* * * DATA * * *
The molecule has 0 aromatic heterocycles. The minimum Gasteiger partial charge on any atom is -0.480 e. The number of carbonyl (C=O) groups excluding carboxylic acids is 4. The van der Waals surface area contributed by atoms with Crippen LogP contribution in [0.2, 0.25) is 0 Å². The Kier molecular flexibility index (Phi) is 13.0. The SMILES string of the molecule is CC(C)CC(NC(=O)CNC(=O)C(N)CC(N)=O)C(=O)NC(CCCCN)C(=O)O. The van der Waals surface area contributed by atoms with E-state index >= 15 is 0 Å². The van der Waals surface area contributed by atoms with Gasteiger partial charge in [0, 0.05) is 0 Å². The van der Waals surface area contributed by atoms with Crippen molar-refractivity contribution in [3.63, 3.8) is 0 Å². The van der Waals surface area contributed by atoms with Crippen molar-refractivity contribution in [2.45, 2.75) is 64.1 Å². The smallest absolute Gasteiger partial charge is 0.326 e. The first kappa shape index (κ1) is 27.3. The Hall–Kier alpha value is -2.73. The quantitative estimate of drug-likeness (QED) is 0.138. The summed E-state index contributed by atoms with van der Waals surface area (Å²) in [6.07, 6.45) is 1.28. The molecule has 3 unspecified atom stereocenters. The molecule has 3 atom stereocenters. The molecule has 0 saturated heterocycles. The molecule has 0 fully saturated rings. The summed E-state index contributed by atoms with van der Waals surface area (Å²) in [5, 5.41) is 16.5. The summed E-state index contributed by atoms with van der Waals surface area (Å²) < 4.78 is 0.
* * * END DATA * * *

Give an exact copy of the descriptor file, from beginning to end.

The molecule has 0 aromatic heterocycles. The minimum Gasteiger partial charge on any atom is -0.480 e. The number of carbonyl (C=O) groups excluding carboxylic acids is 4. The van der Waals surface area contributed by atoms with Crippen LogP contribution in [0.2, 0.25) is 0 Å². The Kier molecular flexibility index (Phi) is 13.0. The SMILES string of the molecule is CC(C)CC(NC(=O)CNC(=O)C(N)CC(N)=O)C(=O)NC(CCCCN)C(=O)O. The van der Waals surface area contributed by atoms with E-state index >= 15 is 0 Å². The van der Waals surface area contributed by atoms with Gasteiger partial charge in [0, 0.05) is 0 Å². The van der Waals surface area contributed by atoms with Crippen molar-refractivity contribution in [3.63, 3.8) is 0 Å². The van der Waals surface area contributed by atoms with Crippen molar-refractivity contribution in [2.45, 2.75) is 64.1 Å². The smallest absolute Gasteiger partial charge is 0.326 e. The first kappa shape index (κ1) is 27.3. The Hall–Kier alpha value is -2.73. The quantitative estimate of drug-likeness (QED) is 0.138. The summed E-state index contributed by atoms with van der Waals surface area (Å²) in [6.07, 6.45) is 1.28. The molecule has 3 unspecified atom stereocenters. The molecule has 3 atom stereocenters. The molecule has 0 saturated heterocycles. The molecule has 0 fully saturated rings. The summed E-state index contributed by atoms with van der Waals surface area (Å²) in [5, 5.41) is 16.5. The summed E-state index contributed by atoms with van der Waals surface area (Å²) < 4.78 is 0.